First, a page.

Aspects of Nonviolence in American Culture

by Mulford Q. Sibley

Edward Hicks, “William Penn’s Peace Treaty with the Indians”; courtesy

Editor’s Preface: Mulford Sibley wrote this article in the early 1960s as his contribution to the scarce anthology Gandhi: His Relevance for our Times, edited by G. Ramachandran and T. K. Mahadevan, New Delhi: Gandhi Peace Foundation, 1962. Please see the Editor’s Note at the end for further information about Sibley, and acknowledgments. JG

American culture, it is sometimes said, has been peculiarly violent, both in outlook and in practice. It has exalted physical force, praised rough action, and placed in the forefront such cynical statements as “Fear God and keep your powder dry.” One of America’s leading Presidents Theodore Roosevelt is well known for his advice to “speak softly but carry a big stick.” (1) Violence has been associated with the frontier spirit, the Westward movement treatment of the American Indian, the rise of business corporations, and the development of labor organizations. Violent crimes are more numerous proportionately than in most other nations of the world; and the police, by contrast with those in Britain, are heavily armed. Popular culture, moreover, if we are to take radio, television, cinema, and pulp magazines as indicators, exults in violence.

Now all this is in some measure true. Yet there is another side, which is the theme of this paper. Obviously an essay of this length can only hint at certain aspects of the tradition of nonviolence – the notion of principled nonviolence in early American religious thought and practice; elements of nonviolence in the theory of federalism; the struggle against compromise in the American peace movement; nonviolence and American labor; and nonviolence in the struggle for social justice, particularly in the movement for racial desegregation.

Early American Religious Thought and Practice

Explicit doctrines and the practice of nonviolence were reflected during the seventeenth century, when Mennonites and Quakers (the Society of Friends) – two important heterodox sects of the Protestant Reformation – settled in the colony of Pennsylvania. The Quaker William Penn was granted the colony by Britain’s King Charles II and because religious toleration became the watchword of Pennsylvania, it attracted groups like the Mennonites who sought refuge from persecution in Europe.

The Mennonites were part of the great Anabaptist movement, which had been so bitterly attacked by the orthodox during the sixteenth century. Theologically, Mennonite doctrine had much in common with Lutheranism, in that it tended to dichotomize the world into the Kingdom of Grace – that in which the saved lived – and the Kingdom of Power, which was ordained by God to control the unsaved through coercive and therefore violent political relations. But whereas the Lutherans believed that the good Christian had to serve in both realms, the Mennonite tended to attempt to separate them. Thus while the Lutheran said that one must observe the Sermon on the Mount in private relations between Christians, one was equally obliged, when the State called, to serve in the army, go to war, and execute criminals. (2) Mennonites, while recognizing the Christian’s obligation to obey the State passively in matters that did not involve direct taking of human life, felt that on the whole the life of pure “grace” could best be kept free from violence if believers lived separately from the world in largely-agricultural communities. (3) Mennonites held that all active participation in politics would impair their testimony against violence. Hence, while they paid taxes, in accordance with what they believed to be the New Testament command, they refused to serve as magistrates, policemen, jurors, or soldiers. (4) Theirs, we might say, was an ethic of withdrawal; or, as they themselves have put it, one of non-resistance rather than of nonviolent resistance. (5) In their early Pennsylvania communities they had an influence on American life far out of proportion to their numbers; for although they did not believe that the political world could be redeemed by human effort – it would remain violent, corrupt, and coercive to the end of time – their personal example of inoffensiveness was undoubtedly important. (6)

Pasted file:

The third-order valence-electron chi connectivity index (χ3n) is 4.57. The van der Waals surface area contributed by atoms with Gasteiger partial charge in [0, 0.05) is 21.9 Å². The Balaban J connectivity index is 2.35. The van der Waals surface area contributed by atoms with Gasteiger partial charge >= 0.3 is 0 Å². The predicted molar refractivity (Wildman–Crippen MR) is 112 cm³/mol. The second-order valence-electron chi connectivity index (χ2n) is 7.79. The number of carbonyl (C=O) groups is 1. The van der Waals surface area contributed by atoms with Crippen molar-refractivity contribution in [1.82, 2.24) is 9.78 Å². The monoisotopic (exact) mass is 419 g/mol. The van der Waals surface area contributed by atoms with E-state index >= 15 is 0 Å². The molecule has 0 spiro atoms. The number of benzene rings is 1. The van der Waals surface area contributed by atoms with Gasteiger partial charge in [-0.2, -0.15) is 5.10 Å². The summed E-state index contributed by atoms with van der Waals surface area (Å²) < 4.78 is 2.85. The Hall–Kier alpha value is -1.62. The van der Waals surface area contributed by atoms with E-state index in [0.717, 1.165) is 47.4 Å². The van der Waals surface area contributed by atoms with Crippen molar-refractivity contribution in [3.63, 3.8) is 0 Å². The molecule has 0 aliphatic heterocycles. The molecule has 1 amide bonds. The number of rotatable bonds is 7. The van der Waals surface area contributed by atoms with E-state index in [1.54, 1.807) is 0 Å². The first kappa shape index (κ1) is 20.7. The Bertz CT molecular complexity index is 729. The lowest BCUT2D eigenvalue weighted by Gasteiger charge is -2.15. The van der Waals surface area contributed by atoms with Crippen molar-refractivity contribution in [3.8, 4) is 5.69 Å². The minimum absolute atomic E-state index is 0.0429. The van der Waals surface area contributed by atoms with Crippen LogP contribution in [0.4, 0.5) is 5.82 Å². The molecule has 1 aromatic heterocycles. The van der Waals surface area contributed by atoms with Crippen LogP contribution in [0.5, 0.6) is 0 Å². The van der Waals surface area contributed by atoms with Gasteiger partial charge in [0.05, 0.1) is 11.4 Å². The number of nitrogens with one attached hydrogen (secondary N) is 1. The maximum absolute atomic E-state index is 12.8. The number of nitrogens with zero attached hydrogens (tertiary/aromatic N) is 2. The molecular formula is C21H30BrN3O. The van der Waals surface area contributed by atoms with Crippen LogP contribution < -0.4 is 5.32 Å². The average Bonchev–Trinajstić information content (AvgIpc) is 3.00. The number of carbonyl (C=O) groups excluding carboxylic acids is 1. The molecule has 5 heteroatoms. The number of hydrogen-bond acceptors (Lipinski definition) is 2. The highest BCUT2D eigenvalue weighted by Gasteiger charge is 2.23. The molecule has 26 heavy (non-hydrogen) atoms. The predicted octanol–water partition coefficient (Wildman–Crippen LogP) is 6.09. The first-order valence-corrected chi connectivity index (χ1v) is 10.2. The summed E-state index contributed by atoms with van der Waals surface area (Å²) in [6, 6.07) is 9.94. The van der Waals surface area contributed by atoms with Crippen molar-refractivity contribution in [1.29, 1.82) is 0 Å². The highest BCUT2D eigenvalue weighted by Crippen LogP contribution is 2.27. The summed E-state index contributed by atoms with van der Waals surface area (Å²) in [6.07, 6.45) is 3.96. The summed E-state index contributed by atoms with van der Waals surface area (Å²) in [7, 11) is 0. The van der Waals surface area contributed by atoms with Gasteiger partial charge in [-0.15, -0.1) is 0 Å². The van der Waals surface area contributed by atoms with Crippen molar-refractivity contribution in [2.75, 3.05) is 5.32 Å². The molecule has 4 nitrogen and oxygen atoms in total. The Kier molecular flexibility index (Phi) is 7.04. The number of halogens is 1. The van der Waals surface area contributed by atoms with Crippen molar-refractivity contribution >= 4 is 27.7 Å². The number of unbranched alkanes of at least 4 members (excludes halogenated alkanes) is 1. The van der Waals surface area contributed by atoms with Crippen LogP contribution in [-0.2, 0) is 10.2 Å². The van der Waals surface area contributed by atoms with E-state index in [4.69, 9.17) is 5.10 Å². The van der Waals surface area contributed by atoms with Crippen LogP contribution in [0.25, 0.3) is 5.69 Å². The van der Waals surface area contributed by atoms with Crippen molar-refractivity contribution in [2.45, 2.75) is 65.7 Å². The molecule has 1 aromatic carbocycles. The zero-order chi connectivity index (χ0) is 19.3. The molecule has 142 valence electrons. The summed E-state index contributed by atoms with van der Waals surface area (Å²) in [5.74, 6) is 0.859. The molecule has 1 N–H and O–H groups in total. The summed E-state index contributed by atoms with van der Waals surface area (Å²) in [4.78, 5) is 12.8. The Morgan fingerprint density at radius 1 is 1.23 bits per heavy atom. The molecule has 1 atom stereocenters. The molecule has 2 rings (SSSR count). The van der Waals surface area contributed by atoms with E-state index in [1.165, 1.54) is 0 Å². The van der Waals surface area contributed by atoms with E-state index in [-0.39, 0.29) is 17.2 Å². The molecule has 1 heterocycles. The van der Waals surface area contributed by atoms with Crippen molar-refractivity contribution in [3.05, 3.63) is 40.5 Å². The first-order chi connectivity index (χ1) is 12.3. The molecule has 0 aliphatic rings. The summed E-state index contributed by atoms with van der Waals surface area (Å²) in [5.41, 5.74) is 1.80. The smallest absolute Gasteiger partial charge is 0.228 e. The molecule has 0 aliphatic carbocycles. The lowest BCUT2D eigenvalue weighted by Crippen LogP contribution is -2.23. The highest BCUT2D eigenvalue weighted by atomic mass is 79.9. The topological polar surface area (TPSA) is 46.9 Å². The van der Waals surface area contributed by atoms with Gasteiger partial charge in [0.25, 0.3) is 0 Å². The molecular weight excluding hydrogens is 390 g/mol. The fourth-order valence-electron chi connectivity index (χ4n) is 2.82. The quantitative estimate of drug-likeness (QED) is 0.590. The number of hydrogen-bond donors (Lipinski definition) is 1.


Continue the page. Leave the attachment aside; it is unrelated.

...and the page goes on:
Pennsylvania Quakers, by contrast, tended to believe that political and group, as well as personal relations could be redeemed. It was possible, through appropriate institutions and positive action, to engulf evil indirectly, or, in the words of the New Testament, to “overcome evil with good”. (7) Quaker political principles were reflected in William Penn’s organization of Pennsylvania. There was no army or militia; the death penalty was abolished, in an age when more than 200 crimes were punishable by hanging in Britain; religious toleration was guaranteed; the Assembly, relative to seventeenth century practice, was democratically based; and jails were to be rehabilitative rather than punitive. Relations with American Indian tribes were to be on a plane of absolute equity: compensation for lands purchased was generous; white men were forbidden to peddle liquor among the tribes; and fear was reduced by the disarmed state of the colony. (8)